|Born||William Gilbert Grace
18 July 1848
|Died||23 October 1915, aged 67
Grace, always known as 'W.G.', was one of the greatest players, and was important in the development of the sport. He played first-class cricket for a record-equalling 44 seasons, from 1865 to 1908, during which he captained England, Gloucestershire County Cricket Club, the Gentlemen, MCC, the United South of England Eleven and several other teams. He came from a cricketing family: the appearance in 1880 of W.G. with E.M. Grace, one of his elder brothers, and Fred Grace, his younger brother, was the first time three brothers played together in Test cricket. His father and a cousin were also good players.
Right-handed as both batsman and bowler, Grace dominated the sport during his career. His technical innovations and enormous influence left a lasting legacy. An outstanding all-rounder, he excelled at skills of batting, bowling and fielding. It is for his batting that he is most renowned. He is held to have invented modern batsmanship. Usually opening the innings, he was particularly admired for his mastery of all strokes, and his level of expertise was said by contemporary reviewers to be unique. He generally captained the teams he played for at all levels because of his skill and tactical know-how, and his dominant personality.
Grace qualified as a medical practitioner in 1879. Because of his medical profession, he was nominally an amateur cricketer but he is said to have made more money from cricket than any professional. He was a very competitive player Although he was one of the most famous men in England, he was also one of the most controversial on account of his gamesmanship and his financial skill.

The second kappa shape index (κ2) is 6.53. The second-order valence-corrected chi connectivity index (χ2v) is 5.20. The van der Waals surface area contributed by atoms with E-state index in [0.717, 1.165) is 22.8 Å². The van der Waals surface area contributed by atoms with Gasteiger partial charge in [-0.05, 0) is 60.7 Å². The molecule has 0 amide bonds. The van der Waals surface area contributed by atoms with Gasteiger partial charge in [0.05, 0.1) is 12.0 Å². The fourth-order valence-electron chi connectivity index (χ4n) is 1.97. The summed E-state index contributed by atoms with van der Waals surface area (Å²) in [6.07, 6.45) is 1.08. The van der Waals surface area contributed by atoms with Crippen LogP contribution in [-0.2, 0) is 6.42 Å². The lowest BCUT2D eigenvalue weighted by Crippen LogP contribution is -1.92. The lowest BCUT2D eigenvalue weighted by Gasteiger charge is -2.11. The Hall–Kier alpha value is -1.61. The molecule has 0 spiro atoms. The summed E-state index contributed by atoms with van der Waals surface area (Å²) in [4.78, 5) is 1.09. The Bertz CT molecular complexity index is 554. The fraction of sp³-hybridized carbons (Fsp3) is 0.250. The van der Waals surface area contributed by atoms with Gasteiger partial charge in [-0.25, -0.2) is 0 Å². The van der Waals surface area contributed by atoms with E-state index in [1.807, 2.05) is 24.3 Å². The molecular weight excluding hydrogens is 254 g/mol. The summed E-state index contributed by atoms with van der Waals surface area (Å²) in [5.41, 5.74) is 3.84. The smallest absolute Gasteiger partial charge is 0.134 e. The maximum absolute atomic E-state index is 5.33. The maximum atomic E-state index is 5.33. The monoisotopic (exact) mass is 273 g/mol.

Test cricket began in 1877, when Grace was already 28. He made his debut in 1880, scoring England's first-ever Test century against Australia. He played for England in 22 Tests through the 1880s and 1890s, all of them against Australia. He was an automatic selection for England at home, but his only Test-playing tour of Australia was that of 1891–92.
Grace's most significant Test was England v Australia in 1882 at The Oval. Thanks to Spofforth, the 'demon bowler', who took 14 wickets in the match, Australia won by 7 runs and the legend of The Ashes was born. Grace scored only 4 and 32, and he was held responsible for "firing up" Spofforth. This came about through a piece of gamesmanship by Grace when he made an unsporting, but legal, run out of one of the Australian batsmen.p137
- "Test Match 1880". CricketArchive. http://www.cricketarchive.com/Archive/Scorecards/2/2421.html. Retrieved 15 August 2009.
- "Test matches played by W.G. Grace". CricketArchive. http://www.cricketarchive.com/Archive/Players/0/43/Test_Matches.html. Retrieved 28 November 2008.
- "Test Match 1882". CricketArchive. http://www.cricketarchive.com/Archive/Scorecards/2/2642.html. Retrieved 27 November 2008.
- Birley, Derek 1999. A social history of English cricket. Aurum. ISBN 1854109413